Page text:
RobNelson-Grow.3.pngEveryone wants to win. But how do you know if you are winning if you don’t know the score? Measuring key performance indicators is a game changer for company culture and employee motivation. It’s about everyone on your team knowing the score of the business in real-time and using that information to boost employee motivation and direction.

First, let’s define company culture. Company culture is about fostering a transparent company vision and building motivation in each employee to work towards that vision. It’s teamwork at its best; a company-wide awareness of the key indicators. Employees that care about the company vision make adjustments in their daily strategies based on the metrics.

People are driven by goals and numbers. A dashboard that clearly displays all your key performance indicators, everyone knows how the company is doing. At my last company, focusing on the key performance indicators as a team led to a complete transformation of our company culture. It was a night and day difference. I saw four specific areas of change:

Direction
Before we tracked our progress with metrics, we were just ‘heads down’ working as hard as we could. It felt like we didn’t know where we were going. We took a step back and asked ourselves what was going to drive the company forward. We wrote it out, defined it and put it on our dashboard, then saw the major changes.

When your sales revenue and new customers per day are posted on a dashboard in the middle of the office, everyone knows if their work is producing results. If a particular score is stagnant, that immediately signals to employees what needs to be prioritized. Focusing on key metrics provides clear direction and defines roles.

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Accountability
After we established what we were going to track, we held each other accountable. Employees felt ownership—they knew they would be reporting on their metrics to the team in our weekly meetings. As we reviewed the progress of KPIs in our weekly team meetings, we had a lot more success. This is when we started to see tremendous growth. Everyone performed at a higher level because they felt personal responsibility over their specific metric.

Transparency and Teamwork
Reviewing the metrics in our weekly meetings removed any kind of employee or manager bias. It fostered healthy competition and forced employees to buckle down to improve their metrics before the next team meeting. Feedback became collaborative and discussion-based. The entire team would see the progress from week to week and contribute ideas on how we could improve certain key indicators. The people that executed really well rose to the top. Our employees got the recognition they deserved and they loved it.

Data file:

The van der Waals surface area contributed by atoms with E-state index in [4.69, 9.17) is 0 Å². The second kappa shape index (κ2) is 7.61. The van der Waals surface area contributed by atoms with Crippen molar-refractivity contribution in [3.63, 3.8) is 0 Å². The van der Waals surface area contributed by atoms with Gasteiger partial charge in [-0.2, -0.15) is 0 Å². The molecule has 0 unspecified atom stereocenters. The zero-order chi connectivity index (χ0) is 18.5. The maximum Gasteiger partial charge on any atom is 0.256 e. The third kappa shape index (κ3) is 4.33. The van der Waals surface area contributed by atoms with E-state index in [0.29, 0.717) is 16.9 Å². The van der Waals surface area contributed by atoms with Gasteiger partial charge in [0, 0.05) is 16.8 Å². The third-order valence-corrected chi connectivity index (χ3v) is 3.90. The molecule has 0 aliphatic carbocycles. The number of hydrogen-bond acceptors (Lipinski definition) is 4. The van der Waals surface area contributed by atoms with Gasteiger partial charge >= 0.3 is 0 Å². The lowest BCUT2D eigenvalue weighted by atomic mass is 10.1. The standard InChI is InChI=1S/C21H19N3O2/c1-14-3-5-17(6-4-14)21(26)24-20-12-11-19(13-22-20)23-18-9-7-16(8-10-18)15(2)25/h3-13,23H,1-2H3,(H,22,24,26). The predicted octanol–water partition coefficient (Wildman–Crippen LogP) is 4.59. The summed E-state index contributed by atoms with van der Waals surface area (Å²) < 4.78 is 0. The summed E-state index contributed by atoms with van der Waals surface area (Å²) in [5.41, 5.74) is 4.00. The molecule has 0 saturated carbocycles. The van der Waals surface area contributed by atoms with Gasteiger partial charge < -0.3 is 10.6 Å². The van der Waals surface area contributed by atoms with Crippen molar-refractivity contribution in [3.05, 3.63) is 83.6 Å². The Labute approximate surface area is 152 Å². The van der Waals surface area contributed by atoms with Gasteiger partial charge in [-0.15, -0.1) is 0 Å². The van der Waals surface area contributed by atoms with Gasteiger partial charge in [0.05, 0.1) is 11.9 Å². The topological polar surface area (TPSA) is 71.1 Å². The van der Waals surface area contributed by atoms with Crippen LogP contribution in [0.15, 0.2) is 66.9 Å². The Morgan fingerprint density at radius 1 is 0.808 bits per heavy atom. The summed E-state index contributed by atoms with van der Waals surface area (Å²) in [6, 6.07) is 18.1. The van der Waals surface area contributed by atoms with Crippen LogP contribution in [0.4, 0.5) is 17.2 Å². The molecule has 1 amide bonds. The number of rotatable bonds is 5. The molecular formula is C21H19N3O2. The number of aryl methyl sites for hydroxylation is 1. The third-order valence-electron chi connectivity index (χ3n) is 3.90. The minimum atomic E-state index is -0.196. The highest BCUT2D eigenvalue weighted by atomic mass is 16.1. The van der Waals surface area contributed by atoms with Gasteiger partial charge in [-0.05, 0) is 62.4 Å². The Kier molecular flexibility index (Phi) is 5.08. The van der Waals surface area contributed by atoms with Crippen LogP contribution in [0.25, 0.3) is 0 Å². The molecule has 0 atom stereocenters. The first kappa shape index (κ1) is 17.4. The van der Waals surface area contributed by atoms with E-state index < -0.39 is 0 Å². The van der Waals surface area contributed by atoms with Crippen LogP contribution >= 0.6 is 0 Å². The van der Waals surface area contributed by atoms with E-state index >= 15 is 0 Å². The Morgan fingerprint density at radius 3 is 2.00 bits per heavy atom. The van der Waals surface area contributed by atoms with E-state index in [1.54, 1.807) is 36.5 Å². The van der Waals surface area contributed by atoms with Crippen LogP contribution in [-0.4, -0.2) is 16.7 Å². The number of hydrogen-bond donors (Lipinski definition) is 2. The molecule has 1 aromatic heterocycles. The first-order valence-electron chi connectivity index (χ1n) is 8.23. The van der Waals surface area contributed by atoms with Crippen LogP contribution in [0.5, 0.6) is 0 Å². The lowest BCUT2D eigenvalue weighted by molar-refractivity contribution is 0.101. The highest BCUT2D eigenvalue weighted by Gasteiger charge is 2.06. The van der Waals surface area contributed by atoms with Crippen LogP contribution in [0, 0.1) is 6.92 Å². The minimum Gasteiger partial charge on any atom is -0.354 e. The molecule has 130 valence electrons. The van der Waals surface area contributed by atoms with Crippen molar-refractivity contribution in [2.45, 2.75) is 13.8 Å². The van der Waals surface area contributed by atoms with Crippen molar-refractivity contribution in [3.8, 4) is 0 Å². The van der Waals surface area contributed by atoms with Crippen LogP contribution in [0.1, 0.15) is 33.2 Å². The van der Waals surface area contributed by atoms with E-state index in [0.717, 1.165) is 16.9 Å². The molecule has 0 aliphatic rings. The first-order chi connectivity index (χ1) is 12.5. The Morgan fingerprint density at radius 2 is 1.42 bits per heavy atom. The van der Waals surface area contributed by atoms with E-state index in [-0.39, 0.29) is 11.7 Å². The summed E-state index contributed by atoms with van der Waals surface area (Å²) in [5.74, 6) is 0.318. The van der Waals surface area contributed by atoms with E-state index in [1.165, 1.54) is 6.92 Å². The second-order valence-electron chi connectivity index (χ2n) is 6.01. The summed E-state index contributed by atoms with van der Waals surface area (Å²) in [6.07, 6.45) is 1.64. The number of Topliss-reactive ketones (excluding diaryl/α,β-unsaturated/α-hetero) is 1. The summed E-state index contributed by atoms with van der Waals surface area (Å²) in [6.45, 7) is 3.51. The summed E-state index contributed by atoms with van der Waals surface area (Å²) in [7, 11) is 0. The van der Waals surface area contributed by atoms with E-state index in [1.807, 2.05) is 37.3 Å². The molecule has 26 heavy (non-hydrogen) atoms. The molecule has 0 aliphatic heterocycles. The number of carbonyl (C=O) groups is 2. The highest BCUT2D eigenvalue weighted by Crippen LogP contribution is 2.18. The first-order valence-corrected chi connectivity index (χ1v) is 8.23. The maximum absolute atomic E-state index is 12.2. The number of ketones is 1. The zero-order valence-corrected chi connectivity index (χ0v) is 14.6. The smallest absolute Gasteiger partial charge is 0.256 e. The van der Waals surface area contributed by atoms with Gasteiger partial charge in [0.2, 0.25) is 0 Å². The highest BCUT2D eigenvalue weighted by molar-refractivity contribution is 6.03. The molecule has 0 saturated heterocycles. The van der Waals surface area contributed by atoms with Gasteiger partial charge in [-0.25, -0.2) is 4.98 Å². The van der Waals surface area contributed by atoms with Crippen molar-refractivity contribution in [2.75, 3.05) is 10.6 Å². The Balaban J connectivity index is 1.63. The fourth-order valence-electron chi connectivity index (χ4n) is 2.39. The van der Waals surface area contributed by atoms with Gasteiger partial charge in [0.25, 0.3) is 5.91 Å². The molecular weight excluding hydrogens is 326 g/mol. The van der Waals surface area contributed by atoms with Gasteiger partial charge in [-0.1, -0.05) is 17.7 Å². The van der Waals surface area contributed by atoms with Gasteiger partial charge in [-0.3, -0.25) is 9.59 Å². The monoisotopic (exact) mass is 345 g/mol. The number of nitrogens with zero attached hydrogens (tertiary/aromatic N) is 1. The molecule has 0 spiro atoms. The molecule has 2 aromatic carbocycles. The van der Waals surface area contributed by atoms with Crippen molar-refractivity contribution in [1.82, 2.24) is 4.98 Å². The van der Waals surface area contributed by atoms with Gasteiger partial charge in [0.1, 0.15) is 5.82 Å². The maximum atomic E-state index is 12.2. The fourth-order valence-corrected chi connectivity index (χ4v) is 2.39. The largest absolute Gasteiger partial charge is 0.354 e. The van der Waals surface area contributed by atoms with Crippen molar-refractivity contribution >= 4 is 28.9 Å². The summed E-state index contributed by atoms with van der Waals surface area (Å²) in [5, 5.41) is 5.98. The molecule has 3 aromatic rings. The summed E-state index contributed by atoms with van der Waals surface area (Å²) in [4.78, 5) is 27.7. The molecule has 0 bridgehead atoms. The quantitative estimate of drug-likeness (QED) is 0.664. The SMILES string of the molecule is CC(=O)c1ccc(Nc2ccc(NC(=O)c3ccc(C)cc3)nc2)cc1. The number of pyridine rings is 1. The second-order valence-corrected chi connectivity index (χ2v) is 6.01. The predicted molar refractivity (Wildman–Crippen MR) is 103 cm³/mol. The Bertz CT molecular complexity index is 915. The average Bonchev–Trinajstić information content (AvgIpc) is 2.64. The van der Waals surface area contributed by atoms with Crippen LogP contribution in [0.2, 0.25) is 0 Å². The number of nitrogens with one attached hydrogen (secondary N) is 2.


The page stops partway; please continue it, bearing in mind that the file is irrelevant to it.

I think the dashboard needs to be out in the public. Out where everyone can see the score and see what is happening. Automatically that improves performance—when the score is measured and posted, that changes behavior and attitude. If you have these common goals, it’s no longer about the job or the business. It’s about the progression, the improvement, and the growth—and making that happen as a team.

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Focus
Like any ADD entrepreneur, I tend to go after any shiny new idea. Having a dashboard of key performance indicators provides a lot of focus for me. If it’s not on my dashboard, I don’t focus on it. The dashboard is my filter—I use it as a guide on how to spend my time and energy. Good leaders are not afraid to pass on ownership. I can be a better leader when everyone on my team is focused on key metrics.

People want to feel like they are contributing to something great and making a difference. If you don’t keep track of the score, you and your team won’t know if you are progressing. Focusing on metrics will guide you and your team toward your company goals, enhance your ability to solve problems as a team and allow you to have more fun in the process.

Rob Nelson is the founder and CEO at Grow, a cloud-based software service that gives entrepreneurs beautiful business dashboards that track their key metrics, inspire their teams and make better decisions.